It feels ... as if Marshall is drawing on music that comes naturally to her and shaping it to her own ends.
Cherry’s sage perspective weaves through these tender, bristling tracks, and elevates Broken Politics from being simply a beautiful record to a revelatory one.
May Your Kindness Remain confirms Andrews’ rise. It’s a brilliant record, proof that old forms can still be timeless.
No Shame is a slightly odd album, where the horror of divorce is laid bare next to cheery pledges of everlasting love, where stuff wrapped in cliche coexists with songs that are painfully honest and revealing. Still, as Allen would doubtless point out, she never claimed to be perfect. What she is, No Shame strongly suggests, is ready and able to tough it out.
The results are characterful. Bloom is done and dusted in 35 crisp minutes – a time at which some pop albums are reaching their mid-point – and feels like a coherent, artist-led album rather than a bet-spreading collection of songs designed to hit every popular musical base.
A Brief Inquiry is not the unqualified triumph the 1975 had in mind. It’s stronger and punchier than its predecessor, but has moments where the group overreach. You could argue it’s rather confused, but, as Healy would doubtless point out, it is meant to reflect the times we live in, and they’re pretty confusing.
Making magic out of minimal patterns – with the help of old friend and producer Mica Levi – the singer spins alluring stories of intimacy and love.
It’s not terribly straightforward and it’s a very long way indeed from Despacito. Or anything else in the charts. But that’s its appeal. Whether it heralds the arrival of a new pop phenomenon or not, El Mal Querer is the calling card of a unique new talent.
Just when you settle into Negro Swan’s groove, it changes tack, leaving you feeling weirdly unmoored from it and, worse, emotionally disconnected.
There is a sharp edge to much of the Australian musician’s brilliant, potent second album, the follow-up to 2015’s Sometimes I Sit and Think, and Sometimes I Just Sit. The matter-of-fact malaise of her debut remains, but where before it felt aimless, here it has hardened into something pointed and direct.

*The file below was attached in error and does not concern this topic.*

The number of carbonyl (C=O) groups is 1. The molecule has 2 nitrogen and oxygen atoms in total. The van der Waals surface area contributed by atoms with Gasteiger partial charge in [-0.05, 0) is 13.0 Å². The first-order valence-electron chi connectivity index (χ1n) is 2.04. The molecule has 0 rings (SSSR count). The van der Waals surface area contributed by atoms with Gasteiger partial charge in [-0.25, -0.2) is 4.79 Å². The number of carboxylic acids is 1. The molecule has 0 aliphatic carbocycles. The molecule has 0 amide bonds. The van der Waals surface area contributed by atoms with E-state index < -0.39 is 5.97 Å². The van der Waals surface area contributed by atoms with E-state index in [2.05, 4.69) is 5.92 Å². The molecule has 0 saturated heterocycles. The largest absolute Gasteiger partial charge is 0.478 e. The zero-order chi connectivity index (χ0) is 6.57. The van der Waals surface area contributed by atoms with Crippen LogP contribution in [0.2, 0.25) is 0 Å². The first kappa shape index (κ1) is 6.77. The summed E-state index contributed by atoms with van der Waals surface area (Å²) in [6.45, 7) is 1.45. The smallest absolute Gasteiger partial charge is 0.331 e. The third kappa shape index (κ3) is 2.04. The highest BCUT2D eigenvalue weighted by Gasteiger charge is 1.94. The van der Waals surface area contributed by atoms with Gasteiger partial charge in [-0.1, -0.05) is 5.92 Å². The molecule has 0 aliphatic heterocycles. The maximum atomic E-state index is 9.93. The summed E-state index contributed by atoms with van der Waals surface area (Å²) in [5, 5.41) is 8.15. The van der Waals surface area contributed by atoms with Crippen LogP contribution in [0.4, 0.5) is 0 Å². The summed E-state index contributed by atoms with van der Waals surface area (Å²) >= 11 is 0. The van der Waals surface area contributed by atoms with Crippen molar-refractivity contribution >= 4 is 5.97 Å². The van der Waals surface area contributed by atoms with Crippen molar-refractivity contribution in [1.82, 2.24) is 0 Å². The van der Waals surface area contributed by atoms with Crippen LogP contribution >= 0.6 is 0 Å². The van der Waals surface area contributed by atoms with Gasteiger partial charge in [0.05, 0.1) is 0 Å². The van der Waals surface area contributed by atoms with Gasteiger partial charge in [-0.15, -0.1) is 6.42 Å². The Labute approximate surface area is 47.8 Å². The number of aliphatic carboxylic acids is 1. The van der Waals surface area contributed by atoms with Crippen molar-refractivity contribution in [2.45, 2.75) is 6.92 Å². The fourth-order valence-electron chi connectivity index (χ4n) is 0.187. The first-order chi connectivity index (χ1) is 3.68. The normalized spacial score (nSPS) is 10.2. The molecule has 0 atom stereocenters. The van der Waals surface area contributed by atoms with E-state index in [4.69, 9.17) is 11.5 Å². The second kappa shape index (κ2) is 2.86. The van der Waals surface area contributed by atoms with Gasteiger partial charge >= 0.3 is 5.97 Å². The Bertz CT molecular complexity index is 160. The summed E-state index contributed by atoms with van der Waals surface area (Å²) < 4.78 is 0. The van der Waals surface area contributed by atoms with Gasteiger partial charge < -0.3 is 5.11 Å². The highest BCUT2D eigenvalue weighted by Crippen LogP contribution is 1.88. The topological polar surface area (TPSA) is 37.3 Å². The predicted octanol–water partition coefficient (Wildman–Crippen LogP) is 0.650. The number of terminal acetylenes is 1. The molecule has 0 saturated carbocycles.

The majority of Aviary is designed to be mused on mindfully, but there are a handful of more immediate moments.
While missed connections litter the album – missed calls, disembodied names on screens – I’m All Ears is about abandoning fear and leaping boldly towards desire. It is remarkable.
Despite his success, Pusha T is still rapping about drug dealing – but the sheer pleasure of his flow, and Kanye West’s productions, smooth over any quibbles about authenticity.
You can trace its musical roots, but The Future and the Past never feels self-consciously retro, never sounds like pastiche.
At turns thrilling, smug, clever and oddly cold, Tranquility Base Hotel & Casino is only a qualified success.
Regardless of genre, you’ll be hard pushed to find a better collection of pop songs this year. Everything clicks perfectly, but the writing has an effortless air; it never sounds as if it’s trying too hard to make a commercial impact, it never cloys, and the influences never swallow the character of the artist who made it.
For anyone in need of music that articulates their concerns or helps them to work through their troubles – or anyone who simply appreciates blistering, intelligent punk – they might just be Britain’s most necessary band.
By manipulating the modern pop palette to craft a complex heartbreak album, Robyn shows her imitators how it’s done.